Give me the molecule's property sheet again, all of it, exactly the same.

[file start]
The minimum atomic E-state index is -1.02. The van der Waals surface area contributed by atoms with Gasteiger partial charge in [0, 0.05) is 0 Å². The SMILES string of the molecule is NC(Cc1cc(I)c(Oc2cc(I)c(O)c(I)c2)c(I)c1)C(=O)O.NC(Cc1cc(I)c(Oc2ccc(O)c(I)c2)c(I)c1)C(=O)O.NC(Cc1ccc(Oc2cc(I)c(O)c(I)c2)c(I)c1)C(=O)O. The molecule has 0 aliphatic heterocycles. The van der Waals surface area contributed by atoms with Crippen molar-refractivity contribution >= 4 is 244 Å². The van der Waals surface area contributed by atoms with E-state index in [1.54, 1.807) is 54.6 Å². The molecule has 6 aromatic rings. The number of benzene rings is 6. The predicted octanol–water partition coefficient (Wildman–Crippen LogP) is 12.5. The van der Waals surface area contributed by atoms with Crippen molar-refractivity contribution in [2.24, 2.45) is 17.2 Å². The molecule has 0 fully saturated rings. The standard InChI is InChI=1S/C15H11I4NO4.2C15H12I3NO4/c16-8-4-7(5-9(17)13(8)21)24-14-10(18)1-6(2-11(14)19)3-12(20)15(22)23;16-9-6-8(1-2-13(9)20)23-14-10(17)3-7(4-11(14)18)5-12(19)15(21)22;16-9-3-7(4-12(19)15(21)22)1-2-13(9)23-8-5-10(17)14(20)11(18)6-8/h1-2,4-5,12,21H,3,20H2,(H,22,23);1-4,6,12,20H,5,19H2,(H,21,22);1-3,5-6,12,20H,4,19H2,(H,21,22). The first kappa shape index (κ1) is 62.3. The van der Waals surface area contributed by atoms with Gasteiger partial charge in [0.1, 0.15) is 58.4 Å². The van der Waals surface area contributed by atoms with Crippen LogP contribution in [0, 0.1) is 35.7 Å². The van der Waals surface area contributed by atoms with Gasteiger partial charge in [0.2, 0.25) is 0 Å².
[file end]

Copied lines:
The minimum atomic E-state index is -1.02. The van der Waals surface area contributed by atoms with Gasteiger partial charge in [0, 0.05) is 0 Å². The SMILES string of the molecule is NC(Cc1cc(I)c(Oc2cc(I)c(O)c(I)c2)c(I)c1)C(=O)O.NC(Cc1cc(I)c(Oc2ccc(O)c(I)c2)c(I)c1)C(=O)O.NC(Cc1ccc(Oc2cc(I)c(O)c(I)c2)c(I)c1)C(=O)O. The molecule has 0 aliphatic heterocycles. The van der Waals surface area contributed by atoms with Crippen molar-refractivity contribution >= 4 is 244 Å². The van der Waals surface area contributed by atoms with E-state index in [1.54, 1.807) is 54.6 Å². The molecule has 6 aromatic rings. The number of benzene rings is 6. The predicted octanol–water partition coefficient (Wildman–Crippen LogP) is 12.5. The van der Waals surface area contributed by atoms with Crippen molar-refractivity contribution in [2.24, 2.45) is 17.2 Å². The molecule has 0 fully saturated rings. The standard InChI is InChI=1S/C15H11I4NO4.2C15H12I3NO4/c16-8-4-7(5-9(17)13(8)21)24-14-10(18)1-6(2-11(14)19)3-12(20)15(22)23;16-9-6-8(1-2-13(9)20)23-14-10(17)3-7(4-11(14)18)5-12(19)15(21)22;16-9-3-7(4-12(19)15(21)22)1-2-13(9)23-8-5-10(17)14(20)11(18)6-8/h1-2,4-5,12,21H,3,20H2,(H,22,23);1-4,6,12,20H,5,19H2,(H,21,22);1-3,5-6,12,20H,4,19H2,(H,21,22). The first kappa shape index (κ1) is 62.3. The van der Waals surface area contributed by atoms with Gasteiger partial charge in [0.1, 0.15) is 58.4 Å². The van der Waals surface area contributed by atoms with Crippen LogP contribution in [0, 0.1) is 35.7 Å². The van der Waals surface area contributed by atoms with Gasteiger partial charge in [0.2, 0.25) is 0 Å².